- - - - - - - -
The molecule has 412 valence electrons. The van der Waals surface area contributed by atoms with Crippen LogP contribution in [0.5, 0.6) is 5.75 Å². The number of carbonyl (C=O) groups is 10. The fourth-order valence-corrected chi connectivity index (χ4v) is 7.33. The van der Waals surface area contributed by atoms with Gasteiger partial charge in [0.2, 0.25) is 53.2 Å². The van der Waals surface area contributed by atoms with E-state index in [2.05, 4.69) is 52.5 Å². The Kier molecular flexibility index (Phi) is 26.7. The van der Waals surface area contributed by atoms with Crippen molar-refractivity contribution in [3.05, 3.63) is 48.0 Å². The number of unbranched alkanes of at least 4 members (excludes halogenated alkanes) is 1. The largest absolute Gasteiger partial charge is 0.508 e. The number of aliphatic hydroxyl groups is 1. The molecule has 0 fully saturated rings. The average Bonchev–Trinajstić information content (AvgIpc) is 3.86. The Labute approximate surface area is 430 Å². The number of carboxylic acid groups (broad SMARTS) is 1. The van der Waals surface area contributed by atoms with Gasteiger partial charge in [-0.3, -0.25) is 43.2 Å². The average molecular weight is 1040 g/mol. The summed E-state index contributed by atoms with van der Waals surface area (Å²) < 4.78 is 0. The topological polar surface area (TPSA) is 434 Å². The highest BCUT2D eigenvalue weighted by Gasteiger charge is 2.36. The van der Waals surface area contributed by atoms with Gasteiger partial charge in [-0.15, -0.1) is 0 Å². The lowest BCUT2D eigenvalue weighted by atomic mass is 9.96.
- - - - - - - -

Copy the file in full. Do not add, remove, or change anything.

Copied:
The molecule has 412 valence electrons. The van der Waals surface area contributed by atoms with Crippen LogP contribution in [0.5, 0.6) is 5.75 Å². The number of carbonyl (C=O) groups is 10. The fourth-order valence-corrected chi connectivity index (χ4v) is 7.33. The van der Waals surface area contributed by atoms with Gasteiger partial charge in [0.2, 0.25) is 53.2 Å². The van der Waals surface area contributed by atoms with E-state index in [2.05, 4.69) is 52.5 Å². The Kier molecular flexibility index (Phi) is 26.7. The van der Waals surface area contributed by atoms with Crippen molar-refractivity contribution in [3.05, 3.63) is 48.0 Å². The number of unbranched alkanes of at least 4 members (excludes halogenated alkanes) is 1. The largest absolute Gasteiger partial charge is 0.508 e. The number of aliphatic hydroxyl groups is 1. The molecule has 0 fully saturated rings. The average Bonchev–Trinajstić information content (AvgIpc) is 3.86. The Labute approximate surface area is 430 Å². The number of carboxylic acid groups (broad SMARTS) is 1. The van der Waals surface area contributed by atoms with Gasteiger partial charge in [-0.3, -0.25) is 43.2 Å². The average molecular weight is 1040 g/mol. The summed E-state index contributed by atoms with van der Waals surface area (Å²) < 4.78 is 0. The topological polar surface area (TPSA) is 434 Å². The highest BCUT2D eigenvalue weighted by Gasteiger charge is 2.36. The van der Waals surface area contributed by atoms with Gasteiger partial charge in [-0.15, -0.1) is 0 Å². The lowest BCUT2D eigenvalue weighted by atomic mass is 9.96.